Two keys to unlock the financial statement



Understand – and explain – the audited financial report can be one of the most daunting jobs faced by co-op and condominium board members. Of course, the board can count on the building manager, with the an accountant who performed the audit, to be present at the annual meeting to present to residents the balance sheet, cash flow breakdown and other documents that make up the statement. But the board will most likely still have to help with explanations.

It makes sense to spend time reviewing the statement before the meeting. Certainly, for any board member with no business or finance background, reading financial documents that can be tens of pages long can be a frustrating exercise at best. But even if they don’t understand all the math, boards can assess the statement by focusing on six areas that audit experts identify as top concerns. Here are the first two:

The listener’s opinion. The first page of the statement is an auditor’s note with a lot of boilerplate language on the role and responsibilities of the auditor. Look for the marked section “Opinion,” which is the auditor’s overall judgment as to the fairness and precision financial statements prepared by management.

Carl Cesarano, director of the accounting firm Cesarano & Kahn, said council members should read this notice carefully. Ideally, this should be an unqualified approval. If it is qualified in any way – for example, noting that the financial statements are not in accordance with generally accepted accounting principles – the board will want to read the details in the Remarks and possibly follow-up with management. In rare cases, the opinion will be unfavorable, signaling that the auditor suspects some sort of willful wrongdoing such as fraud, Cesarano says.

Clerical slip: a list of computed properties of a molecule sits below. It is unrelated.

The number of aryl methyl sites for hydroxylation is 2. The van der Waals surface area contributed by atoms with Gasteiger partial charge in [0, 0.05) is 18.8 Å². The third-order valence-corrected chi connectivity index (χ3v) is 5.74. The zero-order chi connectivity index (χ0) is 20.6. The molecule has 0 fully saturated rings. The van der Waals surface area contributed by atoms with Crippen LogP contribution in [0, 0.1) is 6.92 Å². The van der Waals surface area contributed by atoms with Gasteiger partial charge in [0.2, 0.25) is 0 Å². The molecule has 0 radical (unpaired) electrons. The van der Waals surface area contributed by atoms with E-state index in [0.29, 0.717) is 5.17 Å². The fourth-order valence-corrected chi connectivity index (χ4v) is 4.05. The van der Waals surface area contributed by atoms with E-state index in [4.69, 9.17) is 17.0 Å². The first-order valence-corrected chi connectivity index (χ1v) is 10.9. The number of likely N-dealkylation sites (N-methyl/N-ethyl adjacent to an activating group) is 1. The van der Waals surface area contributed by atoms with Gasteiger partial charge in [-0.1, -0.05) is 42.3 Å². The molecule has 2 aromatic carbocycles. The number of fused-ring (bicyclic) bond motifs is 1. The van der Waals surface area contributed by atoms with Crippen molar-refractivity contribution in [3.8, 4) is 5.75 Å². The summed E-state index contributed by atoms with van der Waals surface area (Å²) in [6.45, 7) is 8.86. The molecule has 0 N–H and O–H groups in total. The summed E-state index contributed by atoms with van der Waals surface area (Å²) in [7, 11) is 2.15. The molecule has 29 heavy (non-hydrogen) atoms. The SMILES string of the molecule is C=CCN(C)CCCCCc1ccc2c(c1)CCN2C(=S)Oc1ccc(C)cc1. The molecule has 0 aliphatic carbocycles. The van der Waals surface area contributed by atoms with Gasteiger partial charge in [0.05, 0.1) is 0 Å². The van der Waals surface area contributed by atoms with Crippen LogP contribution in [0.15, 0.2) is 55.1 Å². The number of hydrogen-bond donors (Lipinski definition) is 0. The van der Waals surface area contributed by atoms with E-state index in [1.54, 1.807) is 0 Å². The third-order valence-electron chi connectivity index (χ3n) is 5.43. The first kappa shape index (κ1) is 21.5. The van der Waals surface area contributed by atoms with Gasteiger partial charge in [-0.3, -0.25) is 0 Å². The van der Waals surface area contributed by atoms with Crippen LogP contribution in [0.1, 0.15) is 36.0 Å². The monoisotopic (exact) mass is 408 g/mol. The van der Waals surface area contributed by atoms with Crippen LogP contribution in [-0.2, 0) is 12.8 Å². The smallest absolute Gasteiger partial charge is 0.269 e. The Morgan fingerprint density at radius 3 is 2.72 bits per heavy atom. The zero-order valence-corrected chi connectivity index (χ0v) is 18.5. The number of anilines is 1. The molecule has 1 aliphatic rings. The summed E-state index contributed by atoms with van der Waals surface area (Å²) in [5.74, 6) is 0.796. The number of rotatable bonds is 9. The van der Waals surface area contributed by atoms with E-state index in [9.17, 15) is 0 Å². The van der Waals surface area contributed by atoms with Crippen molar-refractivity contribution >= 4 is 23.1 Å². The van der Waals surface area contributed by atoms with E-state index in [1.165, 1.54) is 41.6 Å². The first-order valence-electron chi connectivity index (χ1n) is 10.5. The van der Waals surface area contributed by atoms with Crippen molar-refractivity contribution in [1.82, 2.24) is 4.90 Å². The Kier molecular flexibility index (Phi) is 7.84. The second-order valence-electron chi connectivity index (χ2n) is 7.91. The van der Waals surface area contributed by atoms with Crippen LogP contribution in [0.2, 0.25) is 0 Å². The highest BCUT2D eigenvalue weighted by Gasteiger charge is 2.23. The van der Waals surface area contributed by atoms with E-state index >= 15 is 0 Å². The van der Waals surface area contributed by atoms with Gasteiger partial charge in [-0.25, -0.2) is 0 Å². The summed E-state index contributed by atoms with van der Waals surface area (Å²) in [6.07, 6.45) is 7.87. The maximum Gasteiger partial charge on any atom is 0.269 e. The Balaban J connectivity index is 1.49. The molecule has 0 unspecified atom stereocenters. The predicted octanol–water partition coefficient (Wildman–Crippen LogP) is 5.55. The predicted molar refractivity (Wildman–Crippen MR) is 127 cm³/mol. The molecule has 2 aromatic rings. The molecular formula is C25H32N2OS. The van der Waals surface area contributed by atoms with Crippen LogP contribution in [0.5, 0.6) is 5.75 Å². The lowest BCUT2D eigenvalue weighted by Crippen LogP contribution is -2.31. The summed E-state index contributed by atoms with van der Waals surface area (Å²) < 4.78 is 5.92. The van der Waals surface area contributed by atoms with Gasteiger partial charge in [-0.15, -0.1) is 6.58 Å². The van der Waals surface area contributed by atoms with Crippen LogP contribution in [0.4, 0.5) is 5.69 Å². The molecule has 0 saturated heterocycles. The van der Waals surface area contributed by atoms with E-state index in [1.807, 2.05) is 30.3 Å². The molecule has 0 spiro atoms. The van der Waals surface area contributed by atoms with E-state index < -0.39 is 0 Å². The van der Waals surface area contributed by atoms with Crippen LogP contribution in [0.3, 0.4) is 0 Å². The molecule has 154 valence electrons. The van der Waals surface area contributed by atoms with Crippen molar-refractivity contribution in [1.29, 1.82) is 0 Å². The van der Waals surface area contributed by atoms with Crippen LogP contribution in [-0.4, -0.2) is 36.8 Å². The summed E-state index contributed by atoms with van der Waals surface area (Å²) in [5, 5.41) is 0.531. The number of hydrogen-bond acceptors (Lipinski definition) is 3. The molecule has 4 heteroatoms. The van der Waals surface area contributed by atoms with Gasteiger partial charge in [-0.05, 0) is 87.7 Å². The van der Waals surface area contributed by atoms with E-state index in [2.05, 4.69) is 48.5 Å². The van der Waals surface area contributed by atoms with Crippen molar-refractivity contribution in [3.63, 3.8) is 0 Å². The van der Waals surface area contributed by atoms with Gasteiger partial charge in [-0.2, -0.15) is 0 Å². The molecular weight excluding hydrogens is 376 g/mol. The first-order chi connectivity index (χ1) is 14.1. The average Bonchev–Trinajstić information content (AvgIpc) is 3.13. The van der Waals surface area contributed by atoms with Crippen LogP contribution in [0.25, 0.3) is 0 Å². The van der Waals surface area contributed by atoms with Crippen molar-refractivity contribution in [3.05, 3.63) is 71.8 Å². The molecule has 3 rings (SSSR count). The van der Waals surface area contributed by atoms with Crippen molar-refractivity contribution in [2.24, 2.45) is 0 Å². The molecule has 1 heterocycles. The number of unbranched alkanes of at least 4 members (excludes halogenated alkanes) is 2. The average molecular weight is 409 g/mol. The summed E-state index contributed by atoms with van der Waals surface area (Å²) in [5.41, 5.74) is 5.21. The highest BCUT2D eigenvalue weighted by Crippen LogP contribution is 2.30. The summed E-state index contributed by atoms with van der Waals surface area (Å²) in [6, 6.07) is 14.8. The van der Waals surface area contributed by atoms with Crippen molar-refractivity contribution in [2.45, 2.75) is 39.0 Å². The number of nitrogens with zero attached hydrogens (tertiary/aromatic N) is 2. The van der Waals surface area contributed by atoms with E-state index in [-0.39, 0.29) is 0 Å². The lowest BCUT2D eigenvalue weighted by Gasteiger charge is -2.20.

God is in the details, and the details are in these notes. “The thing I always say to blackboards is to read the notes”, says Michael A. Esposito, chartered accountant at the Kleiman & Weinshank division of WilkinGuttenplan, which gives seminars on how to read the financial statements of co-ops and condominiums. “Notes tell a story.

Operating results. The goal is always to ensure that your assets cover your Liabilities. It can be more complicated than what is immediately clear to the inexperienced eye. But one thing you should be looking at is your operating cash flow and Reserve fund balance sheet accounts. Financial statements generally show results for the past two years. “You have to compare from year to year what’s going on with these accounts,” Cesarano says. “If you find that operating cash is running out, the question should be, are we taking less money than we are spending on day-to-day operations? ” he says. ” And if so, why ? ”

You should also watch the Status of the results, which breaks down income and expenses and shows totals for the past two years. “It might not be that simple,” Esposito explains, “but basically you’re looking to see if your income is more than your expenses.”

If you are generating losses, a question should arise. “Does that mean you aren’t charging enough for maintenance?” ” he says. “Likewise, if you run a large surplus, you might be overcharging or keeping maintenance flat. ”

Soon, steps three and four: Reserves, and Security deposits.


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